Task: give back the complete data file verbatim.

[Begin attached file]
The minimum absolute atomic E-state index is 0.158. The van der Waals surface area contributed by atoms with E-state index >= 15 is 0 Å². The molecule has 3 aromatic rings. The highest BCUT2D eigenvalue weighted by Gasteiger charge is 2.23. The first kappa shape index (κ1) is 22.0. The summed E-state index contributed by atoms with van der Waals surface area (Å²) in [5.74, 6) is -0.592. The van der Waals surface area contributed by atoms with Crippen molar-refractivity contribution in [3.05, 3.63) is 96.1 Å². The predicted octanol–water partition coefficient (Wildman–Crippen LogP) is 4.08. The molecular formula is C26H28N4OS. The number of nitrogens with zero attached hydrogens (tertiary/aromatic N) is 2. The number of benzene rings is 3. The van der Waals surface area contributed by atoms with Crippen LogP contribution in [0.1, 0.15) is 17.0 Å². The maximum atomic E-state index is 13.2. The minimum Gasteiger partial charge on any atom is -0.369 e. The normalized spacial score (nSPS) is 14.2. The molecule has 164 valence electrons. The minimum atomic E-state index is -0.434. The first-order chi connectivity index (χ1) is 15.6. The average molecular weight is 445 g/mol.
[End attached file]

The minimum absolute atomic E-state index is 0.158. The van der Waals surface area contributed by atoms with E-state index >= 15 is 0 Å². The molecule has 3 aromatic rings. The highest BCUT2D eigenvalue weighted by Gasteiger charge is 2.23. The first kappa shape index (κ1) is 22.0. The summed E-state index contributed by atoms with van der Waals surface area (Å²) in [5.74, 6) is -0.592. The van der Waals surface area contributed by atoms with Crippen molar-refractivity contribution in [3.05, 3.63) is 96.1 Å². The predicted octanol–water partition coefficient (Wildman–Crippen LogP) is 4.08. The molecular formula is C26H28N4OS. The number of nitrogens with zero attached hydrogens (tertiary/aromatic N) is 2. The number of benzene rings is 3. The van der Waals surface area contributed by atoms with Crippen LogP contribution in [0.1, 0.15) is 17.0 Å². The maximum atomic E-state index is 13.2. The minimum Gasteiger partial charge on any atom is -0.369 e. The normalized spacial score (nSPS) is 14.2. The molecule has 164 valence electrons. The minimum atomic E-state index is -0.434. The first-order chi connectivity index (χ1) is 15.6. The average molecular weight is 445 g/mol.